Yet another book I picked up in the library is ‘The Artist’s Handbook’ by Ray Smith. First off I’ll say that I am definitely going to buy my own copy of this book for future reference. It covers a lot of the same ideas and techniques as ‘The Artist’s Handbook of Materials and Techniques by Ralph Mayer’ but in my opinion is a much more easily accessible version of it. It has details on materials and techniques but is accompanied by coloured photos and diagrams and projects on how to put into use the techniques you are reading about.
As I have been drawing with pencil and charcoal a lot as part of this course I decided to focus this review on five useful tips I have learned from this book.
On Page 64 it gives advice on how to shade with a pencil and how to practice using it without rolling the pencil for an even shading tone.
On Page 65 is a suggestion for using matt polyester film as an under drawing for pencil work. As my attempt with acrylic didn’t work this is something I am going to try.
On Page 66 are ideas for trying different paper textures. This is something I am going to try in my own work to see how rough and smooth papers affect the overall effect.
Page 70 states to not shade too heavy to begin with, work up the tones gradually. This is something I am definitely guilty of doing in my own work and so will try to improve this.
Page 92 is an interesting technique for making oil charcoal and is something I want to try as I am getting really into using charcoal for making my drawings.
Smith, R (2009). The Artist’s Handbook 3rd Edition. Dorling Kindersley, London.
The drawing above was made using charcoal on paper in 1875 by Odilon Redon.
The artwork is clearly of two tree trunks in what looks like the entrance a forest or wood. The trees have an almost human like quality and it looks like they are embracing each other with the tree on the left whispering something to the one on the right. There is what looks like a path running from the front of the image and passes through the centre of the two trees and leaves the painting as some steps up a small hill.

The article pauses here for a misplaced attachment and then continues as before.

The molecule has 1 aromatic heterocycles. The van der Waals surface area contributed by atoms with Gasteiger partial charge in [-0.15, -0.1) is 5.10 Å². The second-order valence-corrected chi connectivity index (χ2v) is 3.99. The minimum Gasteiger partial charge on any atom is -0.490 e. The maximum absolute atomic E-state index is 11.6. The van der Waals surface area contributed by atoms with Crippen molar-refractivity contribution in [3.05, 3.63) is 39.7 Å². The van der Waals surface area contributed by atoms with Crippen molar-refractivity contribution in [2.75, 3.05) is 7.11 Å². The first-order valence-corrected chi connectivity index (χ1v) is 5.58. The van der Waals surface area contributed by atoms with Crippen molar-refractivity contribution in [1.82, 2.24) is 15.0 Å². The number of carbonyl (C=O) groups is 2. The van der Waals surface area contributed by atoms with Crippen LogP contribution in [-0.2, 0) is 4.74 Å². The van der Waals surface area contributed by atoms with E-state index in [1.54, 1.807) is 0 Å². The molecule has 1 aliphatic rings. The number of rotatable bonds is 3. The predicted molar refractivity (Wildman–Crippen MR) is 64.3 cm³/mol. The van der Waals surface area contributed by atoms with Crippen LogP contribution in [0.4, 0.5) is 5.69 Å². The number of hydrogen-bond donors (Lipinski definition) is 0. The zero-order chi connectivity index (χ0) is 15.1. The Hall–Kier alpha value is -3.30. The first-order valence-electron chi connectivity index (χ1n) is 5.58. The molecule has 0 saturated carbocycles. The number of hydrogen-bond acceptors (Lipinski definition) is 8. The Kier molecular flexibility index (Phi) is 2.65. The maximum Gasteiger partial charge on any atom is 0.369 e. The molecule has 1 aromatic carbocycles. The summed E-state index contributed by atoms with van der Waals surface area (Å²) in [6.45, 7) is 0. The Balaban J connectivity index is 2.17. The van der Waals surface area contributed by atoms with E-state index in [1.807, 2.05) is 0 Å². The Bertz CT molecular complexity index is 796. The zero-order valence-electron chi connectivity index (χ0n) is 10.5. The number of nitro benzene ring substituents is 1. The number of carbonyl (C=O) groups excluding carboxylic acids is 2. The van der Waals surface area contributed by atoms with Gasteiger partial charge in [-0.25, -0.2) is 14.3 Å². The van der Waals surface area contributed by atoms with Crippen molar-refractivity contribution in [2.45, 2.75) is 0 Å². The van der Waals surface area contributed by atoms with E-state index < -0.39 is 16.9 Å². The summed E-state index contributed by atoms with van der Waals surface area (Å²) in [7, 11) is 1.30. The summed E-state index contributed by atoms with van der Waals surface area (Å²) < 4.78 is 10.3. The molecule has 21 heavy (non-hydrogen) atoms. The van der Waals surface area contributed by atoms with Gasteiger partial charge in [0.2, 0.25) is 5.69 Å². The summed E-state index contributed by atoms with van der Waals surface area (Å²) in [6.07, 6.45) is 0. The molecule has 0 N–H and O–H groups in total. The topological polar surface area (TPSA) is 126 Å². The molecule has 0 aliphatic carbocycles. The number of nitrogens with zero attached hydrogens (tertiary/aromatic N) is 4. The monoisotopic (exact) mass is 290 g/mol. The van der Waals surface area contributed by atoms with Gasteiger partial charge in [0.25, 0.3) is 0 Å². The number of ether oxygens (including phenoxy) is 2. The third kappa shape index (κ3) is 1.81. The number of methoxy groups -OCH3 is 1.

The words that come to mind when I see this are: darkness, light, anthropomorphism, glade, wood, gnarled, rough, bumpy texture, bark, fairytale.
Although this an image we have to look at as part of Drawing 1, there is a great deal which attracts me to it and would have enjoyed looking at it even if it weren’t compulsory. The sense of fantasy appeals to me, it wouldn’t look out of place in Tolkiens work which are my favourite books. I also like the intrigue the piece creates, where are the stairs leading? Are these the only two trees in the wood? I mentioned Tolkien as I get the sense that when you turn your back on the trees they would spring into life as the tree on the left in particular looks like it is in an unnatural pose as if it has just been caught.